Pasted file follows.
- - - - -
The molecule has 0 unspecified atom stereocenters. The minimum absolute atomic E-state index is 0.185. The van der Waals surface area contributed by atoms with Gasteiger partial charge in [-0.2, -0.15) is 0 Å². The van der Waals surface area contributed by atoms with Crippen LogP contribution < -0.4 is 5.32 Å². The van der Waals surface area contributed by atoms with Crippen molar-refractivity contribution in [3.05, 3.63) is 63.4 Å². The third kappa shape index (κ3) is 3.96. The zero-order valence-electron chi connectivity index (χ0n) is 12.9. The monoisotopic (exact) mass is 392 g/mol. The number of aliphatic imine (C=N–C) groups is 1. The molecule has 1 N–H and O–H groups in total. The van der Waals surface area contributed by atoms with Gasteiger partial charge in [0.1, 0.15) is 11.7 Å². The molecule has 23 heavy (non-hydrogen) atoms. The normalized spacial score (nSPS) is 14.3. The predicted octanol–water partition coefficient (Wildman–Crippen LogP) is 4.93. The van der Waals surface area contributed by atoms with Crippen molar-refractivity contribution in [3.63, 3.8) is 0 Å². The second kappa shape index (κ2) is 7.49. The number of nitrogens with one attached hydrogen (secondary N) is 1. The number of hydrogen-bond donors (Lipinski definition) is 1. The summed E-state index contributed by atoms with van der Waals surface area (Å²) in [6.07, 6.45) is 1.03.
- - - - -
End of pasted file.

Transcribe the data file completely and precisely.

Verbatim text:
The molecule has 0 unspecified atom stereocenters. The minimum absolute atomic E-state index is 0.185. The van der Waals surface area contributed by atoms with Gasteiger partial charge in [-0.2, -0.15) is 0 Å². The van der Waals surface area contributed by atoms with Crippen LogP contribution < -0.4 is 5.32 Å². The van der Waals surface area contributed by atoms with Crippen molar-refractivity contribution in [3.05, 3.63) is 63.4 Å². The third kappa shape index (κ3) is 3.96. The zero-order valence-electron chi connectivity index (χ0n) is 12.9. The monoisotopic (exact) mass is 392 g/mol. The number of aliphatic imine (C=N–C) groups is 1. The molecule has 1 N–H and O–H groups in total. The van der Waals surface area contributed by atoms with Gasteiger partial charge in [0.1, 0.15) is 11.7 Å². The molecule has 23 heavy (non-hydrogen) atoms. The normalized spacial score (nSPS) is 14.3. The predicted octanol–water partition coefficient (Wildman–Crippen LogP) is 4.93. The van der Waals surface area contributed by atoms with Crippen molar-refractivity contribution in [3.63, 3.8) is 0 Å². The second kappa shape index (κ2) is 7.49. The number of nitrogens with one attached hydrogen (secondary N) is 1. The number of hydrogen-bond donors (Lipinski definition) is 1. The summed E-state index contributed by atoms with van der Waals surface area (Å²) in [6.07, 6.45) is 1.03.